CBD is a compound extracted from the cannabis plant. Given its close association with THC, many are quick to assume that CBD will also get you high, but this simply isn’t the case.\nWhile THC and CBD are both cannabinoids, the way they interact with the human body is very different. Some CBD products contain trace amounts of THC, but for the product to be sold in the UK, this cannot exceed 1mg per container. And this simply isn’t enough to get you high.\nSome companies might claim that CBD is non-psychoactive as a way to reassure consumers, but this isn’t entirely accurate. CBD is non-intoxicating, so it won’t produce the same euphoric high. But it is capable of interacting with the brain and nervous system, so technically, it is “psychoactive”.\nFast facts\n\nCBD cannot get you high, but this doesn’t mean your CBD won’t contain potent levels of THC.\nDespite what some sellers claim, CBD is psychoactive.\nIt’s important to check the certificate of analysis if you are unsure about the THC content.\nIt’s very difficult and expensive to remove THC from products, so “zero THC” isn’t always accurate.\n\nCBD vs THC\nCBD and THC are both present in cannabis plants, but when humans consume them, they produce distinctively different effects. CBD interacts with your body in a way that supports your internal balance without making you feel “high”. Whereas THC stimulates your brain to create the potent euphoric feeling that cannabis is known for.\n \n\nWhilst CBD is legal, non-toxic and non-addictive, THC is a controlled substance.\nBoth CBD and THC are capable of interacting with the endocannabinoid system, but the way they do this is entirely different. THC is structurally similar to anandamide, a cannabinoid produced in the body. This allows it to bind to CB1 receptor sites and block messages.\nAs far as we know, CBD does not bind to receptors. This means that it will not block the receptor sites like THC. Instead, it is thought that CBD supports the endocannabinoid system by inhibiting the release of an enzyme that breaks down anandamide. By performing this action, there is more anandamide available in the body.\nStudies are ongoing to learn if CBD could counteract some of the more negative effects of THC, which could be beneficial in the use of medical cannabis.\nSo while CBD does not have the capacity to get you high, THC certainly does. Since THC is often extracted from the plant as a by-product of CBD production, it is down to manufacturers and retailers to take responsibility for making sure that the THC level is low, safe and legal.\nWhy CBD products shouldn't get you high\n\nTo ensure that CBD doesn’t cause intoxication, steps are taken to minimise the amount of THC in the final product. This begins with using strains of industrial hemp which contain less than 0.2% THC. When CBD is extracted, THC can also be removed or further reduced.\nOnce the extract is turned into the final product, third-party labs test a sample from each batch. This is the best way to verify that they contain the legal amount of THC. Most trustworthy retailers display these certificates at the point of sale for you to check before you make a purchase.\nIf this information isn’t readily available, you may be able to request it. If the seller doesn’t know or will not provide this information, it’s time to look elsewhere. Third-party lab testing is the only way to confirm that the CBD content is high enough and the THC content is low enough.\nWhy does CBD make me feel high?\nEveryone will have a different experience and reaction to CBD, but if you think that it is really getting you high, this is worth further investigation. The only way a CBD product could produce a high effect would be if it contains higher than expected levels of THC.\nThe way CBD products are manufactured can affect the amount of THC they hold. However, no legal CBD products should contain enough to produce a high.\nThe problem with 'zero THC' products\nSome CBD products have labels that claim, 'zero THC', but it's unlikely to find many that are 100% THC free, unless you opt for a CBD isolate. This is because it is difficult and expensive to remove THC from hemp extract altogether. Most will contain some THC although it may be undetectable in a lab.\nProducts made with CBD isolate, or broad-spectrum extract should have no detectable levels of THC. Those made with full-spectrum extract will contain traces, but they should still fall below the legal limit of 1mg per container. So, as long as the product is legal in the UK, it won't produce any intoxicating effect.\nLook for the Level of Quantification (LOQ)\n\nIf you are unsure about a product and suspect that it might be producing a high effect, you should check the certificate of analysis to confirm the THC levels. Look for something called LOQ, or the Level of Quantification. This indicates how reliable and precise the testing is.\nA LOQ of 0.2% would mean that anything below this amount would not be detected. So the product could contain up to 0.199% THC and this would be marked as “not detected”. This is potentially problematic because this would be enough to get you high if you consume enough of it. It would also be well above the legal limit of 1mg per container.\nConclusion\nCBD will not get you high, but it's always wise to view the certificates of analysis to verify that a product only contains traces of THC. If you’re unsure about the testing methods, look for the LOQ to confirm that it is sensitive enough to catch low levels of THC.\nWhen consuming legal hemp products, you may experience some mild sensations that indicate it's taking effect, or you may not. It’s important to listen to your body and observe how CBD makes you feel. This will help you to reach the ideal serving size and schedule for your needs.\nIf you're new to CBD, start by taking a small amount at regular intervals until you're comfortable with how it affects you.\nJoin us to get updates and special deals monthly:\n\n \n\n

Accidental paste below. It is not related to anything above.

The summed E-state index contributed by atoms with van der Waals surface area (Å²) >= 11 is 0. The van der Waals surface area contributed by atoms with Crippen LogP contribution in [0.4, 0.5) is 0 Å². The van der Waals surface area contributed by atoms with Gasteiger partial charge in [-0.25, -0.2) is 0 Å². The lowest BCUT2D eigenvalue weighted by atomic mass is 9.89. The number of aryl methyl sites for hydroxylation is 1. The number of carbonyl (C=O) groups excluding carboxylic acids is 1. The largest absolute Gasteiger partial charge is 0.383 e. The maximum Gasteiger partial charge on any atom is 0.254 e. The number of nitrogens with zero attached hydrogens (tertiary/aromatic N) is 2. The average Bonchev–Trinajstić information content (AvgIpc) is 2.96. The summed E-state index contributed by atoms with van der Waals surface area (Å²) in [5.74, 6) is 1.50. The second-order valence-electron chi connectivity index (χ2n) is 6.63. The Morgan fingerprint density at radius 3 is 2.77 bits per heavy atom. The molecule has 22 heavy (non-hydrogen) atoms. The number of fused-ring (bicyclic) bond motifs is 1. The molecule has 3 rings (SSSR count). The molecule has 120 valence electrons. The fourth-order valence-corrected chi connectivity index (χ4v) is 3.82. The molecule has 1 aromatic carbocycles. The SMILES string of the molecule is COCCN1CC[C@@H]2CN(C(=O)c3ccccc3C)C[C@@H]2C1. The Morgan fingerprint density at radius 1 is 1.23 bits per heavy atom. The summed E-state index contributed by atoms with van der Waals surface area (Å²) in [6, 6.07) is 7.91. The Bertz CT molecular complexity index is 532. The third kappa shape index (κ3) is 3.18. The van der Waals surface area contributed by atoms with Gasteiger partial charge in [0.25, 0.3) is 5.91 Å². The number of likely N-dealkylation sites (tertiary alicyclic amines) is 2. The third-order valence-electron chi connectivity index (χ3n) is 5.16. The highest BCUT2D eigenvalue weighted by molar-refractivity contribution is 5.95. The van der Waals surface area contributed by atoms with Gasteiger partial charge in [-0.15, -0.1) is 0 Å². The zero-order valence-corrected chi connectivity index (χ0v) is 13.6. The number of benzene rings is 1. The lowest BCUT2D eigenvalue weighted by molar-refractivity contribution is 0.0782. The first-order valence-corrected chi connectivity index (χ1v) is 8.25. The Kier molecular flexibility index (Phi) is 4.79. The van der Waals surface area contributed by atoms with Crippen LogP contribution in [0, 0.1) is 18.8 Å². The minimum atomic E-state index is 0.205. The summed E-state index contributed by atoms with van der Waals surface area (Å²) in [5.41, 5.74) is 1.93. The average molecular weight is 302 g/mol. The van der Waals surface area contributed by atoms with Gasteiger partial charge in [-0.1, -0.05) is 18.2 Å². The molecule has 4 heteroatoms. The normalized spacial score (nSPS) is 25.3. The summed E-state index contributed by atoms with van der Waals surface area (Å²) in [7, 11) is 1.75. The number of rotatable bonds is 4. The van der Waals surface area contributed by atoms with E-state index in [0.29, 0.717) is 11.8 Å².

Tom Russell writes extensively about CBD oil and other groundbreaking food supplements. He and his wife share their home with two daughters and a lifetime’s collection of books.